I was born in the 80’s, raised in the 90’s. As much as anyone, I have been a witness. To this remarkable enigma called hip hop. A music, a movement, a culture, a community…hip hop has taken on many meanings since its late 1970’s Bronx beginnings—meanings that all of us—fans, intellectuals, opponents, proponents, and even industry insiders—have struggled to fully grasp at times.
Has it been revolutionary? Has it been misogynistic? Has it been empowering? Has it been destructive? All of the above? Since the inception of hip hop, its controversial lyrics, flashy lifestyle, and unconventional methods have continuously made it the topic of such debates.
That’s part of what made hip hop special though. Its unapologetic rebel-ism.
Until it stopped being love. When it started becoming something else. Something more superficial. Something more…let’s say, marketable. More about record sales, and image, and ringtones…Less about the music/the message. And we began to lose hip hop—what hip hop was, as we knew it anyway. This disappointed me. Disheartened me. I was hurt by her. Hurt by hip hop and what she had become…What WE had become.
So when prolific writer, filmmaker, and co-author of Jay Z’s “Decoded”, dream hampton, was subjected to a series of vicious attacks/threats last week—from both fans/stans and industry insiders, after tweeting that “Nas’ ‘Nigger’ album was largely written by Stic of Dead Prez and Jay Electronica”, I was disgusted, but not surprised. And when Ms. Hampton proclaimed that she was “done” with hip hop and all of the misogyny that comes along with it, I was saddened, but understood. We had lost it. We had lost “her” and almost everything she previously represented. Only a shell of hip hop remained where she once stood.
No sooner than I could formulate this thought, my cousin, a self-proclaimed music connoisseur, posted a song off of D.J. Khaled’s highly anticipated “Kiss the Ring” album (released on August 21, 2012), to his twitter page.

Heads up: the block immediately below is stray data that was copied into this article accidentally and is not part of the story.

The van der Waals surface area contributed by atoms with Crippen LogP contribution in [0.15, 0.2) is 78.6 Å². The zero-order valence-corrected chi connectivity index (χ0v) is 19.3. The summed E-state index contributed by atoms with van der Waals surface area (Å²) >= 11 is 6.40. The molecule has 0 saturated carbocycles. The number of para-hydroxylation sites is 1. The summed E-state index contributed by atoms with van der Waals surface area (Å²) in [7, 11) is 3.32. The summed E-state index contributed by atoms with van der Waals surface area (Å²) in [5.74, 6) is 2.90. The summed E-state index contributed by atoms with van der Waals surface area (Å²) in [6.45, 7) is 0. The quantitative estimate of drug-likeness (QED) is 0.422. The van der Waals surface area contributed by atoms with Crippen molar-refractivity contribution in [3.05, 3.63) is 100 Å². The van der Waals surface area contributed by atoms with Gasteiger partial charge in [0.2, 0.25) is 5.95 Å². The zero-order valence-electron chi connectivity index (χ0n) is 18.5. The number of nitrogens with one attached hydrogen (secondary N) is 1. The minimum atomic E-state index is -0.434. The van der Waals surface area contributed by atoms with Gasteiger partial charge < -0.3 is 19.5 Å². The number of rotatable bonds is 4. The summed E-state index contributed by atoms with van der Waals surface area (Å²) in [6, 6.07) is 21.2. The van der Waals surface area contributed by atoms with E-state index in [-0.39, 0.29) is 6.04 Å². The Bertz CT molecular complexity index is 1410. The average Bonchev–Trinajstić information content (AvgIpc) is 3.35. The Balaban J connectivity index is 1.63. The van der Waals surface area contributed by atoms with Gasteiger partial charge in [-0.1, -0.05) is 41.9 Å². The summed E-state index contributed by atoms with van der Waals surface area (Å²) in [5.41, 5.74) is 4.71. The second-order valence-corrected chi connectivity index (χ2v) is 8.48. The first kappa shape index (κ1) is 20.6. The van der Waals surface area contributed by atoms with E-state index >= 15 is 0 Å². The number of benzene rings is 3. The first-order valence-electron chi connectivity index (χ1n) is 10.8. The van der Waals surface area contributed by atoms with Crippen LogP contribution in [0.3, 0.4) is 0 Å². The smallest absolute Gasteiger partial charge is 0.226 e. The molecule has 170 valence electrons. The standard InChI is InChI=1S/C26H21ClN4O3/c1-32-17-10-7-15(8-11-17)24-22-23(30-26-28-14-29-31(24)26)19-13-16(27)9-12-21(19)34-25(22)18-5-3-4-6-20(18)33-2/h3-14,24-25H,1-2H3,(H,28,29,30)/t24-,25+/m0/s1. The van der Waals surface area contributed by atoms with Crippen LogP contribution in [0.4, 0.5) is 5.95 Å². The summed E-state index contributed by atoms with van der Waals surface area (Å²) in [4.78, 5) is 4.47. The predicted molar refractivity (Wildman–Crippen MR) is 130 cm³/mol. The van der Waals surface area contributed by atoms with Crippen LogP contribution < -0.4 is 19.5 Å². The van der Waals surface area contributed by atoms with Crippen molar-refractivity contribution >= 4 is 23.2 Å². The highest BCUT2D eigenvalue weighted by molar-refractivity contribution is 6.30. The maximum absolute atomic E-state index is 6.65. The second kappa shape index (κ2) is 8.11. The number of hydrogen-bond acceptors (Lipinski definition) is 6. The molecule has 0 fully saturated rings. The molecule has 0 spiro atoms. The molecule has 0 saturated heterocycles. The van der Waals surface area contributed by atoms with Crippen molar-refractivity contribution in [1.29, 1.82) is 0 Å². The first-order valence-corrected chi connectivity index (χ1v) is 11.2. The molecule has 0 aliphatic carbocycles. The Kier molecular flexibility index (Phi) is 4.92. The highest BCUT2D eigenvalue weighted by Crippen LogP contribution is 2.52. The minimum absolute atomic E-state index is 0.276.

It took mere moments to realize what Khaled meant in the intro when he said, “This is special.”
And if I cry two tears for her, that will be the most that I would give to her…
In one of the dopest collabs in the history of hip hop music, rap greats Scarface, Nas, & DJ Premier join forces on a record simply (and aptly) named, “Hip Hop.”
I Fuck Hip Hop!
A song that describes the pain, questions, changes, angst, confusion, and disappointments that have emerged with the evolution of hip hop over the years. Straight out of the proverbial horses’ mouths.
Got a nigga feeling like I up and left ya.
Get away, now you in all the lectures.
Being studied by the college’s professors.
Now I regret the day I met ya. I’ll be the first to say it.
She ain’t the one you want to play with. I fucked Hip Hop.
The thing that is, perhaps, most special to me about this song (I mean, other than the return of Scarface, the sick flows, the insane double entendres, and DJ Premier’s genius scratching), is the apparent acceptance of responsibility for the role artists have played in the demise of the beloved art form. The word choice, “I fucked hip hop” as opposed to “Fuck hip hop”, demonstrates a potential acknowledgement that, they, despite being victims to an extent, were also perpetrators…to an extent. That magnitude of acceptance of responsibility by hip hop artists is rare, to say the least.
I doubt I’ll ever be the same, hallowed be thy name.
Give me strength so I don’t do this dame like Orenthal James.
Brad warned me while driving this auburn Ferrari, never follow In her games.
I fuck around and I’ll be sorry.
But I tried her, used to ride her, for dollars not the fame.
Don’t get me wrong though. I know that “Hip Hop” is only one song, and that we, as a hip hop community, have much room for betterment. But what this song did efffectively do, is convince me that we have not lost her. We have not lost hip hop. Maybe she was just lost for a while…and if this record is any indication, she is on her way back home.
Salute DJ Khaled.
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